Clicking and dragging your Way down the path of knowledge

All that theory about how paths work is fine, but you'll get a better understanding by playing around with the Pen tool. Open a new document (any size, resolution, and color mode will do) and select the Pen tool. On the Options bar, click the middle of the three buttons to the left (as shown in Figure 11-13) so that the tool creates work paths rather than shape layers, and then start clicking around. Randomly click in various places in the image, adding new straight path segments as you go.

Figure 11-13: Select the left button to create a shape layer, the middle button to create a work path.

Use the middle of the three buttons to the left in the Options bar when you want to create a path. Use the left-most of the three buttons when you need a shape layer. The button on the right, for adding pixels to the current layer, is used only with shape tools.

I'm sure Picasso would be proud, but it's time to let go of your new artwork and move on — press Delete (Mac) or Backspace (Windows) twice. The first time deletes the most recent anchor point; the second time deletes the rest of the path.

Now, in that same canvas, start click-dragging to create curved path segments. Watch how the distance and direction in which you drag controls the segment's curve. Just because it's fun, try a click-drag and, with the mouse button held down, move the mouse around and around in a circle. "Path Jump Rope!" Press Delete/Backspace twice to delete the path.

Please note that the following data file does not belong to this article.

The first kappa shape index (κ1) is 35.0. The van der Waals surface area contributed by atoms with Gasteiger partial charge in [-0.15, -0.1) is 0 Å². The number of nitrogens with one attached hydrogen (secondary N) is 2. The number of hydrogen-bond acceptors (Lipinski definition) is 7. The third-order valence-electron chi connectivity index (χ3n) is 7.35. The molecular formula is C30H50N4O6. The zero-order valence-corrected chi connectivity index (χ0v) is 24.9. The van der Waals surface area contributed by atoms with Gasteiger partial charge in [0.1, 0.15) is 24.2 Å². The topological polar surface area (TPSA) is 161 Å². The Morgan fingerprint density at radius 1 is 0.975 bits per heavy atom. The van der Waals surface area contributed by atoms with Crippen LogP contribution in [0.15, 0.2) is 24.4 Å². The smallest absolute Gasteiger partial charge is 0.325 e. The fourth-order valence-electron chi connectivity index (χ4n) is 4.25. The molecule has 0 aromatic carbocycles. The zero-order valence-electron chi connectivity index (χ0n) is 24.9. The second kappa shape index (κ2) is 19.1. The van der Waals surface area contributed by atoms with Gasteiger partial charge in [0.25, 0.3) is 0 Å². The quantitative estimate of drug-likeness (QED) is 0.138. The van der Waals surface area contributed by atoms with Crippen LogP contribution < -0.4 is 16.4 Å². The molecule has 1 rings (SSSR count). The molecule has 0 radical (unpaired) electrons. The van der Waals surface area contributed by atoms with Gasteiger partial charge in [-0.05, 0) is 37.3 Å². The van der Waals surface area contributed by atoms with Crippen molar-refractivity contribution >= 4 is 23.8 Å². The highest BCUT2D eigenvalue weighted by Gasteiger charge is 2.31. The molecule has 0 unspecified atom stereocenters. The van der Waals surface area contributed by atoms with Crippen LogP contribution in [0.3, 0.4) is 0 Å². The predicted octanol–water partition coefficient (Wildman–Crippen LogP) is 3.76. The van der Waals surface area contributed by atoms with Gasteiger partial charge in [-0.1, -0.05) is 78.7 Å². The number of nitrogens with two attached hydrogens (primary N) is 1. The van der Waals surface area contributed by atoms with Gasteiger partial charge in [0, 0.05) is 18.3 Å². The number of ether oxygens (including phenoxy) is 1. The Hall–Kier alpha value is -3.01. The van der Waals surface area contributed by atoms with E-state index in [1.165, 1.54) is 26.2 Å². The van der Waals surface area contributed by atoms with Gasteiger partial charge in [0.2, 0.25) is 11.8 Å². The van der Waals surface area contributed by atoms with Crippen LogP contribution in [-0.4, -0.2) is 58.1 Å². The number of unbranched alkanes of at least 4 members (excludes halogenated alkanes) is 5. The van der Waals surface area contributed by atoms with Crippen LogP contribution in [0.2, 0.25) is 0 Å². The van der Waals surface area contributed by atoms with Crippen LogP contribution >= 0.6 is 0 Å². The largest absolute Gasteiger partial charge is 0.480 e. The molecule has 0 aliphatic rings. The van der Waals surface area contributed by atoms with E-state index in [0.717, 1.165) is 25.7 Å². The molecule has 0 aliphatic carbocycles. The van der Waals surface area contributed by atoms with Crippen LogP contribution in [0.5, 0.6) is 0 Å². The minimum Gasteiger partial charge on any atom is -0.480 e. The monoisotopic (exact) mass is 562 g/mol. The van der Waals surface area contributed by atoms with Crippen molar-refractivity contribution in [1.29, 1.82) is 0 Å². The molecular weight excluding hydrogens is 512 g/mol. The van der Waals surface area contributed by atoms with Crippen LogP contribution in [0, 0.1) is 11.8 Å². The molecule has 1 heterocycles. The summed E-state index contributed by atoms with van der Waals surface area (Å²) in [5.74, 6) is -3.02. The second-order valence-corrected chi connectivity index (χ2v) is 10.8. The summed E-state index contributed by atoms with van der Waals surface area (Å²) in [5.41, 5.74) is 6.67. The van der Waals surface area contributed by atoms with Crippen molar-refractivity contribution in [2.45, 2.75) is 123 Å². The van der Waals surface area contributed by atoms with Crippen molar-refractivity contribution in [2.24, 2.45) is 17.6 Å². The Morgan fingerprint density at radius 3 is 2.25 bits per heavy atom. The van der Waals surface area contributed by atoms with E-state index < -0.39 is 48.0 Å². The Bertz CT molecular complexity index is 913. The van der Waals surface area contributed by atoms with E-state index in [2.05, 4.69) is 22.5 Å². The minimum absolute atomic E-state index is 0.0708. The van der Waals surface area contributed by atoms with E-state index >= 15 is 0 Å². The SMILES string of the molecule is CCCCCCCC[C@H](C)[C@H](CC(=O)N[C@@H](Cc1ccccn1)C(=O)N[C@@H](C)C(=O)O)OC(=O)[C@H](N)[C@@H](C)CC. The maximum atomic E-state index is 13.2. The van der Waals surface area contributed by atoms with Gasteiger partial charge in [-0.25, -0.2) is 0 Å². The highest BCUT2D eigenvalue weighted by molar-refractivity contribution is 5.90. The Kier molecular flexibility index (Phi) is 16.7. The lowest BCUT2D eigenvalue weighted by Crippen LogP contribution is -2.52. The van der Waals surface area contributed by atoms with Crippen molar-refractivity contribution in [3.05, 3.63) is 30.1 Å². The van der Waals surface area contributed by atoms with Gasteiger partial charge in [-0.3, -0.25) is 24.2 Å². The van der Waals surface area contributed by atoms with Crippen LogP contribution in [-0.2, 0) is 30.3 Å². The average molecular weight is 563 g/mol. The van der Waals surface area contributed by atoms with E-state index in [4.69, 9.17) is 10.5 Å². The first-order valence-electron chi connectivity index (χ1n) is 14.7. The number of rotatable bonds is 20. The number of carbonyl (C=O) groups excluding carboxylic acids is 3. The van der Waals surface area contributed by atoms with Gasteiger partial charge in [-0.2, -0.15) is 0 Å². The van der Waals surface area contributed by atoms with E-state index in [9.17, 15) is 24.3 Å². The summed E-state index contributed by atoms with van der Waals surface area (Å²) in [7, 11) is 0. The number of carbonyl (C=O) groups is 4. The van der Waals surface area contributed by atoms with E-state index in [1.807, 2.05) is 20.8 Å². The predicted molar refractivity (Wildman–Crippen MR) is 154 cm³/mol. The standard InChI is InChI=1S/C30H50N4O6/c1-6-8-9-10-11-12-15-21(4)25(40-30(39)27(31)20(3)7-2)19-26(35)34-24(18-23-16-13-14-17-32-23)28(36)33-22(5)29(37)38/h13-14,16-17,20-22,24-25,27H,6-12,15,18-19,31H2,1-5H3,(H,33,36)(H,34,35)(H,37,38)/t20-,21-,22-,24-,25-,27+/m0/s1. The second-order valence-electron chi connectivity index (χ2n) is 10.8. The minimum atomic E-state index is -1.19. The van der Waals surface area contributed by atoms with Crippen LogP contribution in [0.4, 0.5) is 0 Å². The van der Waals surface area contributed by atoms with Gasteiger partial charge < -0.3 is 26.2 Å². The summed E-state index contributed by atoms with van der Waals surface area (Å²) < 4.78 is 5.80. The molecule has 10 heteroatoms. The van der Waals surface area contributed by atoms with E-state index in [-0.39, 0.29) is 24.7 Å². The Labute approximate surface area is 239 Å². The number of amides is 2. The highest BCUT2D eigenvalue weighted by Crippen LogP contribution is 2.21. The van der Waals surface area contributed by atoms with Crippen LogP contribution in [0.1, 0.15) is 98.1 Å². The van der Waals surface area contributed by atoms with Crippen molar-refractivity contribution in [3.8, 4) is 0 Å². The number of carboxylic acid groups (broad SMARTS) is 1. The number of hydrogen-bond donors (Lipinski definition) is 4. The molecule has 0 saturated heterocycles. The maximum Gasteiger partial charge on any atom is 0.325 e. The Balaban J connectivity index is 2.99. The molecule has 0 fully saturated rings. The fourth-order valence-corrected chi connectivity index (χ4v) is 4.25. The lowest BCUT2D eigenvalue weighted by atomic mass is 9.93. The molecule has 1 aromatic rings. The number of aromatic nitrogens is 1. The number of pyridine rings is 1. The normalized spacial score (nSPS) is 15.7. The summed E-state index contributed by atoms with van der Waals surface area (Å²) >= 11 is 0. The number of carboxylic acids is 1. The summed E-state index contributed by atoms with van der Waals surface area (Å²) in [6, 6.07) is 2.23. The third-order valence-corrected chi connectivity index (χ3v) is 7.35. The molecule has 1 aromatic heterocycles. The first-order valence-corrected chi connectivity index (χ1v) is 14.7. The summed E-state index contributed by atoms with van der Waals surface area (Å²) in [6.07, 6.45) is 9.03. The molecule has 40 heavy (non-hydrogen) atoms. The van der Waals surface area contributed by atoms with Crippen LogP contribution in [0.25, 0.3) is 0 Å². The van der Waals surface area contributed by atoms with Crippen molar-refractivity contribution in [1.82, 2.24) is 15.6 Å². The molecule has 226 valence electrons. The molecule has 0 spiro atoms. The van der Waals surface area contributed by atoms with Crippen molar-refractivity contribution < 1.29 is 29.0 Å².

Now, to get a feel for how to control your curved path segments, try this:

1. Choose FileONew to open a new document.

2. Choose 800 x 600 from the Presets pop-up menu.

A reasonable size to work with, it should fit on your screen at 100% zoom.

3. Show the Grid.

Press (apostrophe; Mac) or Ctrl+' (apostrophe; Windows) to show the Grid in the image. The Grid makes it easier to control the Pen tool as you drag. You can also show the Grid with the menu command ViewOShowOGrid.

4. Select the Pen tool in the Toolbox.

5. Click and click-drag as shown in Figure 11-14.

Don't worry about precision — you won't be creating a work of art this time. Click on the dots; where you see a dashed line, click-drag in that direction for approximately that distance.

Figure 11-14: You don't need to be precise; just more or less follow the four patterns.

You've just created four of the more useful scallops and curve sets! These sorts of paths can be used in a variety of ways, including stroking, filling, and creating selections (all of which I discuss later in this chapter) to create decorative borders and artistic elements in your images.

You should know about a couple of other features of the Pen tool before you move on. With the Pen tool active, take a look at the Options bar (or look at Figure 11-15, which shows the Options bar).

Figure 11-15: The Pen tool has a couple of tricks up its sleeve!

Figure 11-15: The Pen tool has a couple of tricks up its sleeve!

When you have the Freeform Pen option selected in the Options Bar, you click and drag around your image, creating a path as you go. It's much like painting with the Brush tool or drawing lines with the Pencil tool — wherever you drag the tool, the path is created.

The Freeform Pen offers the Magnetic option, too. When you need to make a path (or selection) around the outside of something of uniform color in your image, using the Magnetic option forces the path to look for and follow edges. Take a look at Figure 11-16, which shows an example of an appropriate use for the Freeform Pen and the Magnetic option.

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